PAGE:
What was I doing at fifteen?
Face down on the pavement,
nostrils tinged with bullet-smoke,
the brick-dust falling around
us like fresh snow or white
chalk, I watched the kid stalking
the sidewalk. It was summer
in Brooklyn. Nothing ever happens
until it happens. That’s how my brother
and sister-in-law described their tours
at war after our dinner in Manhattan.
Assuming we were a world away from
Iraq, we decided it was a good idea
to take a shortcut through Sumner
projects, until we heard the sound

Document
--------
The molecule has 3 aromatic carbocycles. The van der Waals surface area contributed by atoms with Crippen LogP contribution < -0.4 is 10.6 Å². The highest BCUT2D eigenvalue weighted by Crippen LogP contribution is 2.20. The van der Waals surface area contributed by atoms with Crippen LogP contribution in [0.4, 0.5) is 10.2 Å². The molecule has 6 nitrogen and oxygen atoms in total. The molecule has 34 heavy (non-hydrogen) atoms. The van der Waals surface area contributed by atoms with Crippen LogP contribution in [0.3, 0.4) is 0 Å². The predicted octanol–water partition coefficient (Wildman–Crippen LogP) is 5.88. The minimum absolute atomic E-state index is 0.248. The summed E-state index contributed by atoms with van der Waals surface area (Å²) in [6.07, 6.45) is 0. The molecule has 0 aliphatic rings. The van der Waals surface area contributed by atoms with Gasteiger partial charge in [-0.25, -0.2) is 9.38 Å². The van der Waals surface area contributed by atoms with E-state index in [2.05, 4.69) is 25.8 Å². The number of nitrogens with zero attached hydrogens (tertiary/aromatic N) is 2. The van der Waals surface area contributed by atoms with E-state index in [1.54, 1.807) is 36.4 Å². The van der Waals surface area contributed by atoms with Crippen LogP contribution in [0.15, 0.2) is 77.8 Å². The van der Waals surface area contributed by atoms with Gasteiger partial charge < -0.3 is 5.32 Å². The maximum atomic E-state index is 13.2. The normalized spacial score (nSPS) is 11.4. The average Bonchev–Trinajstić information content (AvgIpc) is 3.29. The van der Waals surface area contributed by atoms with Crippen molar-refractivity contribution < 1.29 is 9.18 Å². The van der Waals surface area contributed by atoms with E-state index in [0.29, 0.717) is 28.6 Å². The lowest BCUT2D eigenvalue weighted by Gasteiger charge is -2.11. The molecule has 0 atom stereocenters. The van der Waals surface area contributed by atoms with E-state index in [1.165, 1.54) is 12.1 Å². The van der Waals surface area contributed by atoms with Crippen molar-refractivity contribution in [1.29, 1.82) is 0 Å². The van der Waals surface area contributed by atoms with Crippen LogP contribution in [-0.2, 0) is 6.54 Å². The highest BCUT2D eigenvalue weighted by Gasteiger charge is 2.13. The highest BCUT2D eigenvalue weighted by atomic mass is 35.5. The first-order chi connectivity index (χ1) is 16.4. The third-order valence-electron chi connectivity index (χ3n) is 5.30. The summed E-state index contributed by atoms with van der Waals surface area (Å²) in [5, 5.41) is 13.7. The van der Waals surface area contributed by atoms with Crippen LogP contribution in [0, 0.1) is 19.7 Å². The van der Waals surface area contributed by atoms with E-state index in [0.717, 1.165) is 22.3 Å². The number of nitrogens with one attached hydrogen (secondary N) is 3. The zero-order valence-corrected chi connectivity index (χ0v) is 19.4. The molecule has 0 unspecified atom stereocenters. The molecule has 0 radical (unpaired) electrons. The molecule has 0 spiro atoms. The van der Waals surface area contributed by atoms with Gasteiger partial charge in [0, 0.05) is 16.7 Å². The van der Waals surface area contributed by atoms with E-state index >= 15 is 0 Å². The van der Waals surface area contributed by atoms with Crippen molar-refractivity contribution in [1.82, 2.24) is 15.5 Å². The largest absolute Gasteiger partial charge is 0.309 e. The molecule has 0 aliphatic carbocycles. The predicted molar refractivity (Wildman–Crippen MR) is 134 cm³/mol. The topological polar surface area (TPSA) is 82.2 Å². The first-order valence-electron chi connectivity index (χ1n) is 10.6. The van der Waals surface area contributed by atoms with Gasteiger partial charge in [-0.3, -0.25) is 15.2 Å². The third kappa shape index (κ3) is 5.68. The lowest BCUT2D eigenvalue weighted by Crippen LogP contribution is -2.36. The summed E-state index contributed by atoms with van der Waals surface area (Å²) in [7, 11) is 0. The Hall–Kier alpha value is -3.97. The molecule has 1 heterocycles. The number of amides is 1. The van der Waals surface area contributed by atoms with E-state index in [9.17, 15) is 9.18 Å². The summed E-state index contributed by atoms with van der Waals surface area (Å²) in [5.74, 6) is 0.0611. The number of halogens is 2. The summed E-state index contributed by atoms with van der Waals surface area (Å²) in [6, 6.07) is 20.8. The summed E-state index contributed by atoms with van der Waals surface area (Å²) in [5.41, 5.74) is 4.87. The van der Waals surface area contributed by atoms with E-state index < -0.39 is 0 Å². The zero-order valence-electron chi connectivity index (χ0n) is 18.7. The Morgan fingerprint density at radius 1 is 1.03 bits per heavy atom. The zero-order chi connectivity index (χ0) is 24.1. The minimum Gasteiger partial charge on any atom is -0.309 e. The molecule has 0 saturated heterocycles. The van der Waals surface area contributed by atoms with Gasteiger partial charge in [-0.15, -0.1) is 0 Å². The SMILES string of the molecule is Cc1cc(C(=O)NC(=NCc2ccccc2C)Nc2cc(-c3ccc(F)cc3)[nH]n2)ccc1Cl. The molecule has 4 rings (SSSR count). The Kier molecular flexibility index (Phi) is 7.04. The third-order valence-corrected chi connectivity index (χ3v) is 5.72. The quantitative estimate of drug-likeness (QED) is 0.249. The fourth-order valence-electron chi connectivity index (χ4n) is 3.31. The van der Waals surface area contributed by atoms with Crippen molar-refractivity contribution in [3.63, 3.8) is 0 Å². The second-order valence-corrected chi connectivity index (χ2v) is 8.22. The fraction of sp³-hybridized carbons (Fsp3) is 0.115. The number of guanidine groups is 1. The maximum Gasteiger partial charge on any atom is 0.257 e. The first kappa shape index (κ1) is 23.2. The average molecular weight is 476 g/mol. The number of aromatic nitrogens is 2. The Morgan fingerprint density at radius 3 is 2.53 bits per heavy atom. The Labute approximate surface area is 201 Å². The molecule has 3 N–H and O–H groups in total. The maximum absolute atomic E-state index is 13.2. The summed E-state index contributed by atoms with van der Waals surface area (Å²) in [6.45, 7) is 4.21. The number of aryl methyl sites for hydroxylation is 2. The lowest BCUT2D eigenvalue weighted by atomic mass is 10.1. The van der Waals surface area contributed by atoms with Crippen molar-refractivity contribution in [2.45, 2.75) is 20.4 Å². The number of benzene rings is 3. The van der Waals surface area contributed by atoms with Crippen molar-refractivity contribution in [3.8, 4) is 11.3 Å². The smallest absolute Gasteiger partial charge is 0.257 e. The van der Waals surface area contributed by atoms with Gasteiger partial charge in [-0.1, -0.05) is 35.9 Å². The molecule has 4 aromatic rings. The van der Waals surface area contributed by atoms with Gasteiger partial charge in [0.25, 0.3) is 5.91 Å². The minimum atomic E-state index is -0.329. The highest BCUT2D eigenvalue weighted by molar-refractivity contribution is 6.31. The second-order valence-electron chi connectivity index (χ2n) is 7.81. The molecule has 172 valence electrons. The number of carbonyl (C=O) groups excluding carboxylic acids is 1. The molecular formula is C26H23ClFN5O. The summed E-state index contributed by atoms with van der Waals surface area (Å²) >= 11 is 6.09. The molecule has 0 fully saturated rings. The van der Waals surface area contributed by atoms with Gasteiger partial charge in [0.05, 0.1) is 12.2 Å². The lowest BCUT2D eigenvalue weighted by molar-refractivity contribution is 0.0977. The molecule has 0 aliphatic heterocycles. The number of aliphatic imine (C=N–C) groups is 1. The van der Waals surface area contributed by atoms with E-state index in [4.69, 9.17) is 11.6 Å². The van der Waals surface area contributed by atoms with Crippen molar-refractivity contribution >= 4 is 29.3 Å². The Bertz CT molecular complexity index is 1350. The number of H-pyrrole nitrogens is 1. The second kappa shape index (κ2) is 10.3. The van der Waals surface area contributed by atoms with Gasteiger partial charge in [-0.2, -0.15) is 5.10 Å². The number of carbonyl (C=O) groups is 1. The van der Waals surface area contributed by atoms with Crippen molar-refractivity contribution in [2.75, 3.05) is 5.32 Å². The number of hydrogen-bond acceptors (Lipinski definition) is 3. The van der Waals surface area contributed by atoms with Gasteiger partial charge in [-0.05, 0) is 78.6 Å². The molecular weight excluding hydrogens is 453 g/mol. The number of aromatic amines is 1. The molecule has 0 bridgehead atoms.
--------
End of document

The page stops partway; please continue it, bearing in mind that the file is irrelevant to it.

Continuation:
that tore through the story I was telling
about a lunchtime fight on the blacktop
of my high school, a sudden flash
of lightning: no one believed it
was happening. They forgot their army
training, rubber-necked towards
the source of the thunder. And then we
tumbled behind the parked cars.
Waited. For what, we were not sure.
Between the cars, I could only make
out his narrow back and the dark
steel clutched in his small hand.
I needed to see his face, half expecting
to see my own. We are all the shooter.
We stand on the corner aiming at something
that is never quite there.